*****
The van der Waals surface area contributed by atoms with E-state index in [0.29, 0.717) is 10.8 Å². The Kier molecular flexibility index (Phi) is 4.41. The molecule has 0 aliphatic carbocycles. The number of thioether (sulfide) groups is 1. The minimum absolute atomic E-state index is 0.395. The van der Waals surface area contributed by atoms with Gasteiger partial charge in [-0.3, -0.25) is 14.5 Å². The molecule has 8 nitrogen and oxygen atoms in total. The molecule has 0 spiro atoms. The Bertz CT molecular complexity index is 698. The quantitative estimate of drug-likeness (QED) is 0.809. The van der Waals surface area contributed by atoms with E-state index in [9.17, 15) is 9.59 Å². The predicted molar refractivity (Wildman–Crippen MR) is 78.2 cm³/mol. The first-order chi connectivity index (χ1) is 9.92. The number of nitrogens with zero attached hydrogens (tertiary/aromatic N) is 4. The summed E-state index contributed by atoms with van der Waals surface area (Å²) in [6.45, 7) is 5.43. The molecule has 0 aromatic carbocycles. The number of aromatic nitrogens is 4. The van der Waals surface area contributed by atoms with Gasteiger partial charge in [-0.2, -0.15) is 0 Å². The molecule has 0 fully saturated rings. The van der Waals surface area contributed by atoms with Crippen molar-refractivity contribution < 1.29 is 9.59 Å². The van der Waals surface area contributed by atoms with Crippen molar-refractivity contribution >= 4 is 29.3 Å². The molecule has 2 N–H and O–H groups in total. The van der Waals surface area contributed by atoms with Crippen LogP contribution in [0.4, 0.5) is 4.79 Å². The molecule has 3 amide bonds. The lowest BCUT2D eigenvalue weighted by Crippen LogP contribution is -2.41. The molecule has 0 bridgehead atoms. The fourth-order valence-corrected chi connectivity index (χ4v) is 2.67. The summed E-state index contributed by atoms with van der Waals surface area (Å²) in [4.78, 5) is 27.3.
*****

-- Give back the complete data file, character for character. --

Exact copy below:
The van der Waals surface area contributed by atoms with E-state index in [0.29, 0.717) is 10.8 Å². The Kier molecular flexibility index (Phi) is 4.41. The molecule has 0 aliphatic carbocycles. The number of thioether (sulfide) groups is 1. The minimum absolute atomic E-state index is 0.395. The van der Waals surface area contributed by atoms with Gasteiger partial charge in [-0.3, -0.25) is 14.5 Å². The molecule has 8 nitrogen and oxygen atoms in total. The molecule has 0 spiro atoms. The Bertz CT molecular complexity index is 698. The quantitative estimate of drug-likeness (QED) is 0.809. The van der Waals surface area contributed by atoms with E-state index in [9.17, 15) is 9.59 Å². The predicted molar refractivity (Wildman–Crippen MR) is 78.2 cm³/mol. The first-order chi connectivity index (χ1) is 9.92. The number of nitrogens with zero attached hydrogens (tertiary/aromatic N) is 4. The summed E-state index contributed by atoms with van der Waals surface area (Å²) in [6.45, 7) is 5.43. The molecule has 0 aromatic carbocycles. The number of aromatic nitrogens is 4. The van der Waals surface area contributed by atoms with Gasteiger partial charge in [-0.2, -0.15) is 0 Å². The molecule has 0 fully saturated rings. The van der Waals surface area contributed by atoms with Crippen molar-refractivity contribution < 1.29 is 9.59 Å². The van der Waals surface area contributed by atoms with Crippen molar-refractivity contribution >= 4 is 29.3 Å². The molecule has 2 N–H and O–H groups in total. The van der Waals surface area contributed by atoms with Crippen LogP contribution in [0.4, 0.5) is 4.79 Å². The molecule has 3 amide bonds. The lowest BCUT2D eigenvalue weighted by Crippen LogP contribution is -2.41. The molecule has 0 bridgehead atoms. The fourth-order valence-corrected chi connectivity index (χ4v) is 2.67. The summed E-state index contributed by atoms with van der Waals surface area (Å²) in [4.78, 5) is 27.3.